I always look forward to the arrival of the latest New Yorker. I don’t think there has ever been an issue I’ve read through that hasn’t had something fantastic in it: a great piece of fiction, a particularly insightful review, a hilarious cartoon. This week includes an extended review of the Kathleen Turner-directed production of “Crimes of the Heart.” I practically seethe with envy when I read a review like this. Given that most of my Style reviews are 300 to 600 words long, I can scarcely imagine having almost 1500 words to expound. (Notice, however, that even with all those words, the set and lighting design get summed up in a sentence. Poor techies can’t catch a break, even on Broadway!)
Hilton Als is an eloquent, intelligent critic. You might not agree with what he says but I think he does a great job saying what he thinks. And for me, the best thing about him is he isn’t impressed by much. I think he has a healthy appreciation of good theater (and art and movies – check out his blog if you want more of his thoughts) but he isn’t exactly kind to Beth Henley in his piece. While it’s a bit harsh, I also think it’s right on target. And whether it’s won a Pulitzer or not, I think you have to evaluate something honestly on its merits.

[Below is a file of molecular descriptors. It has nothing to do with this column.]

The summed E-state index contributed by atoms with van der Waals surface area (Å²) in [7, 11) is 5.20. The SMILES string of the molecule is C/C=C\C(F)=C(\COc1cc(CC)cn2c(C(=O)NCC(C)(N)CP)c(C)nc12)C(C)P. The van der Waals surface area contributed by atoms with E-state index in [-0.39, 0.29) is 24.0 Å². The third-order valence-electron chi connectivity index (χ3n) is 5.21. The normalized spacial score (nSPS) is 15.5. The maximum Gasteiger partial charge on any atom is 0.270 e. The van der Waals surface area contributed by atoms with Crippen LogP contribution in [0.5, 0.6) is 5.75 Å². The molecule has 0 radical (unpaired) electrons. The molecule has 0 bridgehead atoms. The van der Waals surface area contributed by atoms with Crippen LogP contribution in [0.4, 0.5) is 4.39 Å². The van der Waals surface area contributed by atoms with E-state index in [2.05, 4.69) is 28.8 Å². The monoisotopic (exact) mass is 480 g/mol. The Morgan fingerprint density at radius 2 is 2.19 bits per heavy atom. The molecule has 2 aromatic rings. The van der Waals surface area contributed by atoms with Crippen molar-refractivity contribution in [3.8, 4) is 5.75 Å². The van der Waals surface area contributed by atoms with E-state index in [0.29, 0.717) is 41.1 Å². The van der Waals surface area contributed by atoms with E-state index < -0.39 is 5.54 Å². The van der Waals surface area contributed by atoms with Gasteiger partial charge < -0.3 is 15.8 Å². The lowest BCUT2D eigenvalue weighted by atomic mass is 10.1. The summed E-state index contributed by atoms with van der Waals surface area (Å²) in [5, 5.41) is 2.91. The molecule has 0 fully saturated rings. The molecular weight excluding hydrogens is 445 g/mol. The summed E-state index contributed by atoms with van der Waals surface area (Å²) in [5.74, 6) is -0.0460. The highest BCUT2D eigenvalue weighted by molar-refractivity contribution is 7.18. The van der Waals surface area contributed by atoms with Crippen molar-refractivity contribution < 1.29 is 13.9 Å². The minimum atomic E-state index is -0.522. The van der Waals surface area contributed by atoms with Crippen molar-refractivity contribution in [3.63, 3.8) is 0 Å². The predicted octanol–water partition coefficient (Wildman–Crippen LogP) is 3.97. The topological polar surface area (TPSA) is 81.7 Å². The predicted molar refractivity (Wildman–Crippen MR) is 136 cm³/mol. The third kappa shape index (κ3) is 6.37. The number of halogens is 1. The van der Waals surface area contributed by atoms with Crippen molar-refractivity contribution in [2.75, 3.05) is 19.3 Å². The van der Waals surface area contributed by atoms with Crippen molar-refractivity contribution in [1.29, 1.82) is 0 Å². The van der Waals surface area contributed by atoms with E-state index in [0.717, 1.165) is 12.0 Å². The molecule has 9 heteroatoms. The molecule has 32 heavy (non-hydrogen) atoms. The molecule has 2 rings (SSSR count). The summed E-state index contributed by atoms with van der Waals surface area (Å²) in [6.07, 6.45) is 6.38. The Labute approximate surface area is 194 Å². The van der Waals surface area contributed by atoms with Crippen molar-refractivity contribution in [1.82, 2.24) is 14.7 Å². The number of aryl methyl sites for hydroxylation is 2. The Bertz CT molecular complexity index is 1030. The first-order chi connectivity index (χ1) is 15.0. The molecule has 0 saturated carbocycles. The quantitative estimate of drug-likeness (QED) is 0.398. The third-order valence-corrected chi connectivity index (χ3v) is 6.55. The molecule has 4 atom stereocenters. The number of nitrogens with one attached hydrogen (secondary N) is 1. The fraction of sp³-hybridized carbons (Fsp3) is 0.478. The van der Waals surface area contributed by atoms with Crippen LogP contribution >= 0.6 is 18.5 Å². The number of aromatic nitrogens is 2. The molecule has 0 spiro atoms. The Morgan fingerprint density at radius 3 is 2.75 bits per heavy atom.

Speaking of merits – or lack of them – here’s the first thing I’ve read about Clay Aiken and his stint in “Spamalot.” I read somewhere else that the singer – who no one can deny has got awesome pipes – didn’t really “get it” when he watched the Monty Python movies. Is it any wonder then, that he doesn’t come across as quite silly enough?
And a final item that may be extremely silly – or a sublime surpise – is the high-jacking of a concept (or maybe just a title?) from an old classic for the planned film Rosencrantz & Guildenstern Are Undead. I have to admit that the title alone makes me smile.